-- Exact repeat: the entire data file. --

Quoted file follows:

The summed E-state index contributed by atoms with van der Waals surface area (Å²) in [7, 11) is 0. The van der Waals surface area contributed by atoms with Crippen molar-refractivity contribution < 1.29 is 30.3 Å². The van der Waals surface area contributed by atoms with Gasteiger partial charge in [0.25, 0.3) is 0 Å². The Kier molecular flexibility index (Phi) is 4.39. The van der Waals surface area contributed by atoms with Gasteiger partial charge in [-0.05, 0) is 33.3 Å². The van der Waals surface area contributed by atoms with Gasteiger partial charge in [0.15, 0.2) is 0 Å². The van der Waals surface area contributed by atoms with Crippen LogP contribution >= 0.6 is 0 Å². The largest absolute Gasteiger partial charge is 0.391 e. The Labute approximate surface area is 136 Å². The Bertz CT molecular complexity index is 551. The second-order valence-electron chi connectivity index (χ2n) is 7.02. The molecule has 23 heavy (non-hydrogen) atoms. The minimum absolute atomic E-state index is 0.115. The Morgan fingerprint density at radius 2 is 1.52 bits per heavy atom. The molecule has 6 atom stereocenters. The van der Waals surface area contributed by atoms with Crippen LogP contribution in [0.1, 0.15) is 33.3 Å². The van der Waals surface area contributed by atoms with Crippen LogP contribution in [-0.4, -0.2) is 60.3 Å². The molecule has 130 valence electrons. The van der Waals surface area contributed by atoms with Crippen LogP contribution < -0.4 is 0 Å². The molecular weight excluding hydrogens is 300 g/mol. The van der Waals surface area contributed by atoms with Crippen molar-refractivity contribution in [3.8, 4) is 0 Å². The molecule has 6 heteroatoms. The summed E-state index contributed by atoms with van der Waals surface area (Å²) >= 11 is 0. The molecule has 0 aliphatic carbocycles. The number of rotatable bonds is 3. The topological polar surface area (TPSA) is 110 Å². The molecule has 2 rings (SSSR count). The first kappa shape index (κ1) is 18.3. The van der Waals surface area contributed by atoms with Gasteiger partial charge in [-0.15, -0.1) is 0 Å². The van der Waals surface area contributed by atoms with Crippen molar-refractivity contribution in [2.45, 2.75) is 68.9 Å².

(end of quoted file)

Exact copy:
The summed E-state index contributed by atoms with van der Waals surface area (Å²) in [7, 11) is 0. The van der Waals surface area contributed by atoms with Crippen molar-refractivity contribution < 1.29 is 30.3 Å². The van der Waals surface area contributed by atoms with Gasteiger partial charge in [0.25, 0.3) is 0 Å². The Kier molecular flexibility index (Phi) is 4.39. The van der Waals surface area contributed by atoms with Gasteiger partial charge in [-0.05, 0) is 33.3 Å². The van der Waals surface area contributed by atoms with Gasteiger partial charge in [0.15, 0.2) is 0 Å². The van der Waals surface area contributed by atoms with Crippen LogP contribution >= 0.6 is 0 Å². The largest absolute Gasteiger partial charge is 0.391 e. The Labute approximate surface area is 136 Å². The Bertz CT molecular complexity index is 551. The second-order valence-electron chi connectivity index (χ2n) is 7.02. The molecule has 23 heavy (non-hydrogen) atoms. The minimum absolute atomic E-state index is 0.115. The Morgan fingerprint density at radius 2 is 1.52 bits per heavy atom. The molecule has 6 atom stereocenters. The van der Waals surface area contributed by atoms with Crippen LogP contribution in [0.1, 0.15) is 33.3 Å². The van der Waals surface area contributed by atoms with Crippen LogP contribution in [-0.4, -0.2) is 60.3 Å². The molecule has 130 valence electrons. The van der Waals surface area contributed by atoms with Crippen LogP contribution < -0.4 is 0 Å². The molecular weight excluding hydrogens is 300 g/mol. The van der Waals surface area contributed by atoms with Crippen molar-refractivity contribution in [3.8, 4) is 0 Å². The molecule has 6 heteroatoms. The summed E-state index contributed by atoms with van der Waals surface area (Å²) >= 11 is 0. The molecule has 0 aliphatic carbocycles. The number of rotatable bonds is 3. The topological polar surface area (TPSA) is 110 Å². The molecule has 2 rings (SSSR count). The first kappa shape index (κ1) is 18.3. The van der Waals surface area contributed by atoms with Gasteiger partial charge in [-0.15, -0.1) is 0 Å². The van der Waals surface area contributed by atoms with Crippen molar-refractivity contribution in [2.45, 2.75) is 68.9 Å².